On a rainy day in late May, a group of eight handlers and registrars unloads a covered, 9-by-15-foot piece of art from a tractor-trailer in front of the Virginia Museum of Fine Arts. It’s so large that it won’t fit on the museum’s elevators and must be carried in defiantly through the front door.
What you can’t see underneath is a colorful painting of a young black man wearing a baseball cap and sagging pants, lying in a seductive pose against an ornate floral background.
The homoerotically charged work, “Morpheus” (2008) is modeled after a famous sculpture by 18th-century French artist Jean Antoine Houdon. But this new piece comes from one of America’s biggest art stars, Kehinde Wiley, who’s maintained an odds-defying position near the top of the art world for more than 10 years.
This week, at the tender age of 39, he’s bringing his first midcareer retrospective, “A New Republic,” to Richmond. The exhibit began in Brooklyn last year and traveled to Seattle and Fort Worth, Texas.
Wiley is a portrait artist best known for painting black men in street dress, usually classified as hip-hop style, and placing them in poses from famous paintings by Old Masters — a jarring effect that comments most obviously on the lack of black faces in art history, especially within the aristocratic context of the Western European tradition.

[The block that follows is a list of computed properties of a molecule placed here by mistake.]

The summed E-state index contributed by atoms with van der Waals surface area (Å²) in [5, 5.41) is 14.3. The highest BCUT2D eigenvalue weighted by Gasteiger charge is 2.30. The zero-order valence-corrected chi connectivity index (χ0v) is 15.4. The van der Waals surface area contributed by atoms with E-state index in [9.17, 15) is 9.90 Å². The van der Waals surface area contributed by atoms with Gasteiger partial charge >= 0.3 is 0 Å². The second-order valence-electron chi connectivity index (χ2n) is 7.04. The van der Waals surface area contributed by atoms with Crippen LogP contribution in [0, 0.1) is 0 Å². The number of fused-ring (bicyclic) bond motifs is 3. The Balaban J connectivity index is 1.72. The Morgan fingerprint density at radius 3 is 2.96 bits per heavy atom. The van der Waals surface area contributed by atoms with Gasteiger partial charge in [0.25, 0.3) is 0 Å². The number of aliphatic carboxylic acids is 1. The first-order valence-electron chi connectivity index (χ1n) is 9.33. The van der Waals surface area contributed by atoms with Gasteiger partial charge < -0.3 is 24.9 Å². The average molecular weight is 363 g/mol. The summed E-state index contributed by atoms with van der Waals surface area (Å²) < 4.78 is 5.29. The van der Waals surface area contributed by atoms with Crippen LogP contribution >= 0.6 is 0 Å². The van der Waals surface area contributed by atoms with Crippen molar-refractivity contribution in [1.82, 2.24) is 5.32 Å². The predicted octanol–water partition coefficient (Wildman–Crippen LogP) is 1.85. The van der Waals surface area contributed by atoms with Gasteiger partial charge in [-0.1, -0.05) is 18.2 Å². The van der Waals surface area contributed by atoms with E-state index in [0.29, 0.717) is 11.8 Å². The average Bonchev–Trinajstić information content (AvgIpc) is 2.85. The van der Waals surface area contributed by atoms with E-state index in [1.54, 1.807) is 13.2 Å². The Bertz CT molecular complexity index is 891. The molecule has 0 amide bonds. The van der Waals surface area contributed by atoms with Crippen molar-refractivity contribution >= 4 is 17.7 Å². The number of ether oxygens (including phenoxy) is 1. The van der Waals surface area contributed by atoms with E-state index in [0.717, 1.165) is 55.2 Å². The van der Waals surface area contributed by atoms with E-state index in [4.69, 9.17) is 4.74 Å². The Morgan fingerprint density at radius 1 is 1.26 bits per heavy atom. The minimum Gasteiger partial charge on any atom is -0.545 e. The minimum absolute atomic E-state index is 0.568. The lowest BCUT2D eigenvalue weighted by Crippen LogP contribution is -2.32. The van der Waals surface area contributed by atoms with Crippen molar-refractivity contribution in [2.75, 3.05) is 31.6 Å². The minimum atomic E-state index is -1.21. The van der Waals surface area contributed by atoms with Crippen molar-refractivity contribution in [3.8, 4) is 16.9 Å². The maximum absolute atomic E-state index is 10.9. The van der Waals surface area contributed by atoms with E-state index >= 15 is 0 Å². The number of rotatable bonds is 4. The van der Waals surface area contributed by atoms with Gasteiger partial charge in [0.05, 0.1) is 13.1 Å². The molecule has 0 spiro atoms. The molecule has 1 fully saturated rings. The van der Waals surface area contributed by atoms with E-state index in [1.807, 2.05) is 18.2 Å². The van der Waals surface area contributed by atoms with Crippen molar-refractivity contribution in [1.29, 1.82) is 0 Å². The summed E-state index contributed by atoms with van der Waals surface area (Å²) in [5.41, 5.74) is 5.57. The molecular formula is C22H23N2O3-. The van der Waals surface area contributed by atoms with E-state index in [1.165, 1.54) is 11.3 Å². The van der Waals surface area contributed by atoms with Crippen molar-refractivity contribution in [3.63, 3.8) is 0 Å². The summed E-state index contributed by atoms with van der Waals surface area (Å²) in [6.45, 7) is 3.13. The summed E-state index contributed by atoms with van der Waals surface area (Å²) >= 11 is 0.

If you’ve been to VMFA in the last decade, there’s a good chance you’re familiar with Wiley’s work. His early painting “Willem van Heythuysen” has become an iconic piece for the museum since former modern art curator John Ravenal purchased it in 2006. The work features a black man from Harlem with a leonine gaze standing behind a sword, modeled after portrait a of Dutch wool merchant from the early-17th century.
The painting has been enormously popular with visitors and teachers, the museum’s associate curator of Modern and Contemporary Art, Dr. Sarah Eckhardt says. “We hear about it when it’s down.”